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Lawyer: Utah restaurant had other chemical burn

Published on NewsOK Modified: August 21, 2014 at 6:56 pm •  Published: August 21, 2014
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SALT LAKE CITY (AP) — The attorney for a woman who nearly died after unknowingly drinking tea laced with a chemical cleaning compound at a Utah restaurant said Thursday an employee at the eatery burned herself a month earlier on the same substance.

Family lawyer Paxton Guymon's comments came at a news conference that also was attended by the burned woman's husband, who said she is recovering but suffering from nightmares as she relives the incident.

Guymon said he learned about the previous burn during his investigation into what led to the tea incident at Dickey's Barbecue in South Jordan, a Salt Lake City suburb.

He said the Dickey's employee burned her tongue July 5 after she stuck her finger in a sugar container to test if it had any of the chemical cleaner. She then licked her finger.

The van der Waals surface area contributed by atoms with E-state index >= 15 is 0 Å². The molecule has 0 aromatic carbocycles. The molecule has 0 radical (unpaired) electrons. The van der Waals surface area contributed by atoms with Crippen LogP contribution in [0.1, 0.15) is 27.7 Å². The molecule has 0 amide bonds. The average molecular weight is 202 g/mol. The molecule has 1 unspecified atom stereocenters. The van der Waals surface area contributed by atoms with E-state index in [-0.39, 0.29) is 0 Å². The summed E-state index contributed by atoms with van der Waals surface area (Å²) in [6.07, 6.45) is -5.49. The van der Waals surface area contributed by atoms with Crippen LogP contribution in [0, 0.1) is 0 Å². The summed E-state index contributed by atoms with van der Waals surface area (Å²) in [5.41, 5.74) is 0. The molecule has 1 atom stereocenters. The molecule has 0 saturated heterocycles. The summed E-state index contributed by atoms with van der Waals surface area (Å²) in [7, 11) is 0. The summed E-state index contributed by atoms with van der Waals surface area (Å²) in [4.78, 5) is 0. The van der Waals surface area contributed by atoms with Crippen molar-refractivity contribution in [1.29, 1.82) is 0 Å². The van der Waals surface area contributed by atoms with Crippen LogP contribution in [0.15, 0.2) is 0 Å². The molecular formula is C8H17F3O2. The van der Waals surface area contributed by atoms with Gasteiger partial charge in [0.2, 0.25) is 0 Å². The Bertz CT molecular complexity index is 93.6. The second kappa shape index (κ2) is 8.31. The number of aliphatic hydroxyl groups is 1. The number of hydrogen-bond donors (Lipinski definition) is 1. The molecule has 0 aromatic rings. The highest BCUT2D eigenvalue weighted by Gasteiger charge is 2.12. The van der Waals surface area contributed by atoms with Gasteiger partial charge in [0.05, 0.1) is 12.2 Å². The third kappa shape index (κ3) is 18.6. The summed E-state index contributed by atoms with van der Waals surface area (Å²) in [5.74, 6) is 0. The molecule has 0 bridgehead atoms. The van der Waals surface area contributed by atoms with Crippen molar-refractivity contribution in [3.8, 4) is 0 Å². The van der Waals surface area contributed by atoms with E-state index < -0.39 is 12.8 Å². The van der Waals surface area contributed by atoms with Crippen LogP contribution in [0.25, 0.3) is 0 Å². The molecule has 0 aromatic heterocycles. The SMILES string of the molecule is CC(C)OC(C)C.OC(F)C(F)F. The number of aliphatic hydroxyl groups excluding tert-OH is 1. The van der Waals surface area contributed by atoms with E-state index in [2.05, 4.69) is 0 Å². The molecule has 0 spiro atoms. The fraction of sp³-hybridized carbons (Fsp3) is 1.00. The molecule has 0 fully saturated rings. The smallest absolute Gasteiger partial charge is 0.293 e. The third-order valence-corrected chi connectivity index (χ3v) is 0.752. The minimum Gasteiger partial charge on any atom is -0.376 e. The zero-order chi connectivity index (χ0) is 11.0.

The worker's tongue started bleeding and blisters formed, Guymon said. She still is not back to normal.

"To me it means that the company was on notice that there was a hazardous substance that wasn't properly labeled, that wasn't properly controlled," the attorney said. "And that things should have and could have been done to prevent my client, Mrs. Harding, from being injured."

The employee quit her job at the restaurant Aug. 9, the day before 67-year-old Jan Harding of Sandy took a sip of the sweetened iced tea and suffered deep burns in her upper esophagus, Guymon said.

Dickey's Barbecue Restaurants Inc. issued a statement last week that what happened to Harding was an isolated incident and nothing like it had happened in the 73 years the Dallas-based chain has operated. The company did not immediately comment on the new allegations.

The chemical first got in the container when a different employee trying to top off the sugar bucket poured in the cleaning product, thinking it was sugar. The product looks like sugar but is meant for degreasing deep fryers and contains the odorless chemical lye.

On Aug. 10, a restaurant employee put six scoops from the container of poisoned sugar into the iced-tea dispenser, Guymon said. Jan Harding poured her drink from the dispenser later that day.

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